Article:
At one point on the back nine, the 25-year-old got as low as six under and within three shots of the lead before falling back late and closing with a three-under 67, good enough for a tie for eighth.
It was a fitting close to a stellar major season that has many expecting a breakthrough victory in 2014 for the one-time PGA Tour winner.
For the majority of his 15-plus years as a professional, Justin Rose had fallen short of expectations in golf’s biggest tournaments. With his sterling performance in the U.S. Open at Merion, the Englishman changed all of that.
Rose scratched and clawed his way to a final-round 70 on the treacherous course to capture his first major title.
The effort, which included a clutch birdie on the 16th and a pair of gutsy pars to close, was good enough to pass Mickelson, who was the leader by a single stroke when the day began.
Throughout the difficult week, Rose was among the steadiest golfers at Merion, avoiding a single double bogey while he hung around the lead long enough to finally steal the tournament from the popular Mickelson.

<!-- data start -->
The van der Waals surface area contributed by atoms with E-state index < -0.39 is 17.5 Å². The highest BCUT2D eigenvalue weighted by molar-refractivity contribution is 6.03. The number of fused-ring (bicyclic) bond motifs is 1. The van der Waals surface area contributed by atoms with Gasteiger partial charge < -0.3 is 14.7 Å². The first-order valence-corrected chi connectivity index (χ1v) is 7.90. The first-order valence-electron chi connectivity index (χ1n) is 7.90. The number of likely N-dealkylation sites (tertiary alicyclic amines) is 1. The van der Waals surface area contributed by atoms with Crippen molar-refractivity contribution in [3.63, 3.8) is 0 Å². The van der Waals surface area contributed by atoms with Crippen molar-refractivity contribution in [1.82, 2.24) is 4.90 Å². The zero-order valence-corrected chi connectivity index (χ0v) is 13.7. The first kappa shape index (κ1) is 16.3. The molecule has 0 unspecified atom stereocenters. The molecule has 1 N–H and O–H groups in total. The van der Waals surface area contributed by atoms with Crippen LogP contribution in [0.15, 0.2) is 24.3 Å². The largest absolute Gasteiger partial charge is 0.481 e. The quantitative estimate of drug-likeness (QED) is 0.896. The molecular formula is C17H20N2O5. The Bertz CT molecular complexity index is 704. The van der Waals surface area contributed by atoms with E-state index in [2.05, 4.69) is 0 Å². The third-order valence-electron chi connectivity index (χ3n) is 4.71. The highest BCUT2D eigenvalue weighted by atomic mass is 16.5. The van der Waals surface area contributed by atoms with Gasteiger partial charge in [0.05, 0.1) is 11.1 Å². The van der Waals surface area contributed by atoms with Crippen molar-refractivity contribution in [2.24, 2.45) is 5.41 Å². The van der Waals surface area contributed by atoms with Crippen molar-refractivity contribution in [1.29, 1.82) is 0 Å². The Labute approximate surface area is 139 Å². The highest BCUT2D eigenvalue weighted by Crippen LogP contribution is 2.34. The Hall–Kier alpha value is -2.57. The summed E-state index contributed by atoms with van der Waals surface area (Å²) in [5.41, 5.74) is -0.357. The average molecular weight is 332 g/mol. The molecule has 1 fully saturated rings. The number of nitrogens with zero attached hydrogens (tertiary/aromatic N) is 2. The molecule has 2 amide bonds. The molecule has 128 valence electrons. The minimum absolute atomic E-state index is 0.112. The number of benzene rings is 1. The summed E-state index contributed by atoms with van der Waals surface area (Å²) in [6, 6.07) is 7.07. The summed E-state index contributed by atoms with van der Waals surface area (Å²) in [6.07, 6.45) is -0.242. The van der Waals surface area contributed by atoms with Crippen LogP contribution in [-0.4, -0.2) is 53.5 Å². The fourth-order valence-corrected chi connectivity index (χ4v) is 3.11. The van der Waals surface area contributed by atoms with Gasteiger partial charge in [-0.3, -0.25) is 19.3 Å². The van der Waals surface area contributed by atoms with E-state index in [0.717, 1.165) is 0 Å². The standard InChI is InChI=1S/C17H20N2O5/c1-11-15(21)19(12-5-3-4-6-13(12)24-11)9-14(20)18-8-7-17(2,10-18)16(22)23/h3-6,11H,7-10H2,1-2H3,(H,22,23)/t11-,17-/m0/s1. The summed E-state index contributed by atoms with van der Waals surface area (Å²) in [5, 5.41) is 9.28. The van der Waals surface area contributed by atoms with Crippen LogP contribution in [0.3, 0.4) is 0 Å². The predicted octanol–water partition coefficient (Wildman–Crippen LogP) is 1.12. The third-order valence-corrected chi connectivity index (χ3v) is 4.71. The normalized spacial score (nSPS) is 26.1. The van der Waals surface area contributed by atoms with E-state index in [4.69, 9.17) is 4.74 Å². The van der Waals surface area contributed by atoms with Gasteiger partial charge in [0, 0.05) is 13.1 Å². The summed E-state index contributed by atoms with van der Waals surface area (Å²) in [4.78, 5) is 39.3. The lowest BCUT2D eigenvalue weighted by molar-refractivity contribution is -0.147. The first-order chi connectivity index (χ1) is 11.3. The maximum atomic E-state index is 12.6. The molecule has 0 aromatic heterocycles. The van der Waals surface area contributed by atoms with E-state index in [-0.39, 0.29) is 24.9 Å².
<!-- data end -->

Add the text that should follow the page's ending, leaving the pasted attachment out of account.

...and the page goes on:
Aside from a struggle at the British Open just a month after his U.S. Open triumph, Rose was solid throughout the 2013 major slate. He finished tied for 25th at Augusta National and then challenged in the first couple rounds at Oak Hill this past week.
In fact, Rose was only three shots off the lead heading into the third round of the PGA Championship after a second-round 66 that featured a 29 on the front. A disastrous 77 on Saturday, however, knocked him out of contention.
The U.S. Open champion followed with a final-round 72 to finish in a tie for 33rd.
Solid performances to be sure, but when you capture a first major crown at the U.S. Open, everything else is just gravy really.
Jason Dufner didn't just win his first major championship at Oak Hill this past weekend; he absolutely imposed his will on the historic layout.
The popular-yet-understated Dufner fired a final round two-under 68 to outlast 54-hole leader Furyk in an entertaining Sunday battle to capture the PGA Championship by two shots at 10-under.
In doing so, Dufner not only posted the lowest 72-hole winning score at Oak Hill by a good measure, but he crafted one of the best 18-hole scores in the history of majors.
With his second-round seven-under, he became just the 26th golfer to ever shoot 63 in a major championship, and just missed a putt on 18 to become the first to reach 62.
The victory also earned the former Auburn standout a measure of redemption. Leading the 2011 PGA Championship by four shots with four holes to play, Dufner collapsed down the stretch and ultimately lost the tournament in a playoff to Keegan Bradley.